story. his nightmare
Theatre Company. Street (venue 3) 226
2427/8. Until 29 Aug. 11 .30am/ £4 (£3).
barely an hour. this
experience at the great
The lirst thing we learn is that he tended not to go by the name at Bruno ‘because it was unsavoury‘ and as he relives the story olhis conviction and trial. a clear picture oi bigoted 1930s' America emerges. both he and Charles Lindbergh symbols ota polarising
conventionally structured. Logan's play is wittily. tightly written and given crisp pacey staging by Chicago's Stormlield Theatre Company. Atthe centre ol it is a strong and tremendously appealing pertormance by Denis P.
juxtaposed with Layne Beamer's golden eaglelike Lindbergh. America on trial makes as rivetting drama as ever. (Sarah Hemming)
o Hauptmann. Stormlield
Assembly Rooms. George
With no set. no props. no costume changes. a cast ot two and a percussionist. and with a running time oi
minimalist re-working ol the Homeric epic was settor
as tricky a passage as its eponymous hero. . .Far lrom it. This is a beautilulIy-paced and accomplished interpretation. a reminder olwhat brevity and lackoi artitice can achieve. Dramadillo Theatre Co provide raw. energetic theatre. tiring the imaginationthrough resonance at word and athleticism ot movement. They convey the epic spirit at the original througha highly-disciplined plundering otalmost every performance skill available: music. dance. characterization. drama and acrobatics. And while the stutl ot legend—sex. greed. arrogance. calamity -looks pretty muchthe same. whatever the language and whateverthe cultural backdrop it is pertormed in. Dramadillozes highly idiosyncratictreatment at these epic concerns makes splendidly evocative and enthralling theatre. (Robin Muir)
o The Odyssey. Dramadillo Theatre Co. Theatre Workshop. 34 Hamilton Place (venue 20) 226 5425. Until 29 Aug. 6.30pm. £3 (£2.50).
It's hard to be a super-hero. Picture American Eagle. a red-knickered Superman in all but name. in conversation with Watergate's Deep Throat. Who doesthe nation‘s strong-arm. who lought nasty Nazi Scarlet Claw with such conviction inthe
Second World War. side with ? The President orthe Washington Post?
Six Bretton Hall drama students address this and the more general question at the decay ot the US otA's moral rectitude witha supreme sense olstyte. They whip usthroughlorty years ol Marvel Comics' history—sketchingthe Eagle‘s tile both on and oil the page. Durloveable hero ends up jilted bythejunkie loverhe saved trom the streets (she doesn‘t like the way he keeps hitting people). With a change in Marvel's editorial policy (or the 1990s. Eagle will be promoting the murderol Sandinista babies. It isa subtle and witty political allegory; show otgreat good temper. and enormous inventiveness. Kerpow! (AlexanderRenton)
0 American Eagle. National Student Theatre Company: Heriot Watt Theatre. 30 Grindlay St (venue 7) 229 3574 until 22 Aug (linal week cancelled)times vary £3.00 (£2.00).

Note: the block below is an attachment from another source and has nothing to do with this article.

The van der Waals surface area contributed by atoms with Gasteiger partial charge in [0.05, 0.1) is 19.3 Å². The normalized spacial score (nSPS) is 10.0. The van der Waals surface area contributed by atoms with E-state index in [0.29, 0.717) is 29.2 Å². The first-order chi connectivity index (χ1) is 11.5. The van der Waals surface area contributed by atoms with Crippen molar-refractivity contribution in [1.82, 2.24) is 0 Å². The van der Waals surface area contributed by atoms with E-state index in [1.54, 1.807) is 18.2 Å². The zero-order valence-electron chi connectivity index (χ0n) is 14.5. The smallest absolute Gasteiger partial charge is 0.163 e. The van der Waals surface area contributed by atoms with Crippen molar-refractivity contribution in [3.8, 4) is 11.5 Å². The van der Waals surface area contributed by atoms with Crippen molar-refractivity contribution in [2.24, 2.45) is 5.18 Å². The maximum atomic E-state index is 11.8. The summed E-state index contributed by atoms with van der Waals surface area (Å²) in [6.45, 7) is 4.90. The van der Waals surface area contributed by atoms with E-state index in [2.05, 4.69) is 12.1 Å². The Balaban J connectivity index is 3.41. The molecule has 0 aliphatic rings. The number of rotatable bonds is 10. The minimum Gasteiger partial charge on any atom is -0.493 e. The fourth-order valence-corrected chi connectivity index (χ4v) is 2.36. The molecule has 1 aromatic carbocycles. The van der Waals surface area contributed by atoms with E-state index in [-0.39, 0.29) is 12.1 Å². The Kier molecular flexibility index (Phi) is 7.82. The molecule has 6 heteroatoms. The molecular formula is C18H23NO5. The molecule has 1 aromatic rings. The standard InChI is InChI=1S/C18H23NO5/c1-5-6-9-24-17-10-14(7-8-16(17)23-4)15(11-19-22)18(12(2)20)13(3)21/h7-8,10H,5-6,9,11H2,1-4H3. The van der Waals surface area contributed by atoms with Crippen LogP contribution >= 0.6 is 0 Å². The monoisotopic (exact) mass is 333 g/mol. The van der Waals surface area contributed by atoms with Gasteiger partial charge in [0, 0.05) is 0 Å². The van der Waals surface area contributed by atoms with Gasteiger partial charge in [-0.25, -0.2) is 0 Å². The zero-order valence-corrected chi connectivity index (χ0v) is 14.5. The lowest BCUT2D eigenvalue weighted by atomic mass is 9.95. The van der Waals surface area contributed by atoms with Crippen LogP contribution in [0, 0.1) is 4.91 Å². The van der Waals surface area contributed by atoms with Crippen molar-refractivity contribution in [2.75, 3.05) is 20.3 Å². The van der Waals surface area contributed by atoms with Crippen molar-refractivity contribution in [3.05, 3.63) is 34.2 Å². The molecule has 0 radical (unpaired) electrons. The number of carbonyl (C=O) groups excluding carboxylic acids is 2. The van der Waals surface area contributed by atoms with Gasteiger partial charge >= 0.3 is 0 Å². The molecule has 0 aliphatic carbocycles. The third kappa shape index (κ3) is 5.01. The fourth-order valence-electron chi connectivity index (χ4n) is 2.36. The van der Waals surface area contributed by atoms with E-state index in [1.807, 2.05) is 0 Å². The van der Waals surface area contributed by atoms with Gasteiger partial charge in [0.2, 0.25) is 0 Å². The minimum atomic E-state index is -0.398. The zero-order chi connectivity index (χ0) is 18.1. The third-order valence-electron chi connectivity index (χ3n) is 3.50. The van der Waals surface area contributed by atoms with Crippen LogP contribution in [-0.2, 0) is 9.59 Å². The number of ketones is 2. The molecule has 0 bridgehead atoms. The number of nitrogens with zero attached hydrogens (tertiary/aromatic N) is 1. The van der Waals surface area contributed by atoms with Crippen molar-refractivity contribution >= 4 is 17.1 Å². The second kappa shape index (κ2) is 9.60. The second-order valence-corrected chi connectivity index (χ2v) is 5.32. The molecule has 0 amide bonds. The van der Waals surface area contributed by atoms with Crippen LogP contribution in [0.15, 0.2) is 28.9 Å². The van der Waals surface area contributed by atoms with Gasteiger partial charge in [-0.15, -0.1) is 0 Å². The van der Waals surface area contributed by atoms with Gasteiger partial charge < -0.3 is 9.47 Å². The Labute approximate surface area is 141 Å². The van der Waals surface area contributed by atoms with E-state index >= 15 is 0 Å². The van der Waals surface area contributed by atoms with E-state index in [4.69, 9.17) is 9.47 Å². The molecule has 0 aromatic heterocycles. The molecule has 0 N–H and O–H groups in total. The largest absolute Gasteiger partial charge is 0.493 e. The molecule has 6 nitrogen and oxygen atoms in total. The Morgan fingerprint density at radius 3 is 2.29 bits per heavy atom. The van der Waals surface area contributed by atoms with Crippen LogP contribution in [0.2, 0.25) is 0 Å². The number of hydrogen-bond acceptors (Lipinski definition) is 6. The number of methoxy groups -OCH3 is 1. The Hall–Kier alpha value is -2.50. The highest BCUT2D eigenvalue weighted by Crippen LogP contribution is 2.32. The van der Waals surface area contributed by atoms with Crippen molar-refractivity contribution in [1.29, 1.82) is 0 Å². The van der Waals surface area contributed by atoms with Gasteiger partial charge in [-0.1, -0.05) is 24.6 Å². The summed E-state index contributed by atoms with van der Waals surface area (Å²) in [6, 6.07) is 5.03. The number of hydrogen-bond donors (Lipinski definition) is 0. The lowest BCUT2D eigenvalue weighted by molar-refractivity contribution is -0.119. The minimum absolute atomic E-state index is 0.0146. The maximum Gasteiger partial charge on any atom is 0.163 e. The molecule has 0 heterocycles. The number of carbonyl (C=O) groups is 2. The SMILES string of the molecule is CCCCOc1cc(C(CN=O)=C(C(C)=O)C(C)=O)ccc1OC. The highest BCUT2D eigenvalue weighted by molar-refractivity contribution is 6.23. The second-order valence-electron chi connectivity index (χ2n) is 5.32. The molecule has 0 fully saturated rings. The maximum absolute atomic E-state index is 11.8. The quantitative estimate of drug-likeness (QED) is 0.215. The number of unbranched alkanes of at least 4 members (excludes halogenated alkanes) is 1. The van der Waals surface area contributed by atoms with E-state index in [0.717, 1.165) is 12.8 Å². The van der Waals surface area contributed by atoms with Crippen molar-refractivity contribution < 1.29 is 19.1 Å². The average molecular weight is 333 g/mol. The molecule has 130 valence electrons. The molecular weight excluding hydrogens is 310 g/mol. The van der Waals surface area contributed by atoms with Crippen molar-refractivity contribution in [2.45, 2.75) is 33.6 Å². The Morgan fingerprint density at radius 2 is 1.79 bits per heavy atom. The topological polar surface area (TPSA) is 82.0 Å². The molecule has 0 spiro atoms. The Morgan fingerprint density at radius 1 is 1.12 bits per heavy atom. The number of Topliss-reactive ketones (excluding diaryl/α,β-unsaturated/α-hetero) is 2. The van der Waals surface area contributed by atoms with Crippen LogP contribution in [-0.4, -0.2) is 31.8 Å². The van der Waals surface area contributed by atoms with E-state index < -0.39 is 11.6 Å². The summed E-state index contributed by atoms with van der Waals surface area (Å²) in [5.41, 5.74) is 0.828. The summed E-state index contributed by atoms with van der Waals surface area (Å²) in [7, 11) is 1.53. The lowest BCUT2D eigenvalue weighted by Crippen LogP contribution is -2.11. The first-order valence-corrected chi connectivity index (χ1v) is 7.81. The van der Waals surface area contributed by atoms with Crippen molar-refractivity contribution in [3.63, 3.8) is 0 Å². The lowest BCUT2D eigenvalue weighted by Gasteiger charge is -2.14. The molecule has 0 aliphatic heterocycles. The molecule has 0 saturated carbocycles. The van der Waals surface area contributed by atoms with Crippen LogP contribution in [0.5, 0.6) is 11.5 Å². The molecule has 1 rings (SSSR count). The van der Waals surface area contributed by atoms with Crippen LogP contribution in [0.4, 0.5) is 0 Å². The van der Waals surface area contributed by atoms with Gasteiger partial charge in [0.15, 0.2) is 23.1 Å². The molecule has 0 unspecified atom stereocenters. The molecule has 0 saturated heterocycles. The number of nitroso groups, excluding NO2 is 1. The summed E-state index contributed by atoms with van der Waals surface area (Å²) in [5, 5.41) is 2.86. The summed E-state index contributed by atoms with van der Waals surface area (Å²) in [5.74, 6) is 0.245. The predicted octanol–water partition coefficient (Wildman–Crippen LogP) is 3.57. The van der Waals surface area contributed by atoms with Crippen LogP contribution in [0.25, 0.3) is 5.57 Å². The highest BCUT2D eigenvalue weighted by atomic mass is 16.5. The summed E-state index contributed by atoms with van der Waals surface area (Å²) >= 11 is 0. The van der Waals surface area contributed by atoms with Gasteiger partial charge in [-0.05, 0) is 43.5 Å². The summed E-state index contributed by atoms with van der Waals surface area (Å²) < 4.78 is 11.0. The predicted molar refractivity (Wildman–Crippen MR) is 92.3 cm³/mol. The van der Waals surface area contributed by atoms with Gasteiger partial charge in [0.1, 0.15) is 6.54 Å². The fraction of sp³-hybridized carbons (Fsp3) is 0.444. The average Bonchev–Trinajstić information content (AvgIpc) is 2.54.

A hitherto gentle seventeen year-old appears to have gone psychotic overnight. Breaking into the stables where he works part-time. he blindstive horses: thereaiter. no sense can be had trom him. Popular opinion would see him jailed. His lawyerthinks otherwise and approaching a psychiatrist triend persuades him to take on the boy‘s case. What lollows is Peter Shatter‘s EDUUS. a complex and disturbing unravellingthat torces the doctorto analyse not just the boy but himsell. and linallyto question society‘s interpretation ot normality.
Through startling visual impact and controlled but passionate acting. lncompany create a mesmeric—sometimes harrowing—pitch ot tension. Asensitive and deeply moving pertormance. with no hint ol sell-consciousness. this production is. quite simply. superb. (Rosemary Goring) o Equus. lncompany Theatre. Roxburgh Theatre. Roxburgh Place (venue 27) 225 7294. Until 29 Aug. 10pm. £3.50 (£2.50)
This obscurelytitled mixture at mime and madness is a tour delorce onthe Fringe this year.
In essence it is abouta seven-piece orchestra rebelling against its tyrannical conductor. but the themes 01 authority and liberty lend a depth to what is an extremely lunny show
to watch. How much dothe players really hate 'le chel' we wonder. as uneasy discipline gives wayto sexual and emotional anarchy lollowed by an overwhelming desire to atterall. bring backthe tormentor.
Typically. French reviews stressthe Reichian philosophical theory behind the show. while English papers admire the clowning. Both are here in plenty. together with rich psychological insight in the individual characterisations. The musicians are superbly ditterentiated with their innermost neuroses comically laid bare to the audience. Agarrulous madame loses hersenses when she loses her handbag. or. in one olmost gloriously eccentric pertomances. the quiet. pigeon-toed llautist becomes absurdly rampant in underpants with braces. The Don Juan otthe company turns out to have a chairlettish.
ll it sounds incredible. it's not; strangely enough. it is lull olmoments alltoo reminiscentolone's own experience. Altogether one at the most original pieces ottheatre you‘re likelyto see. (Stephanie Billen)
0 Seance Friction. Theatre
delaMiede ain.Assembl p y j lighting eltects to create an
Rooms. 54 George St (Venue 3) 226 2427. Until 26 Aug. 4pm. £3.75 (£3.25).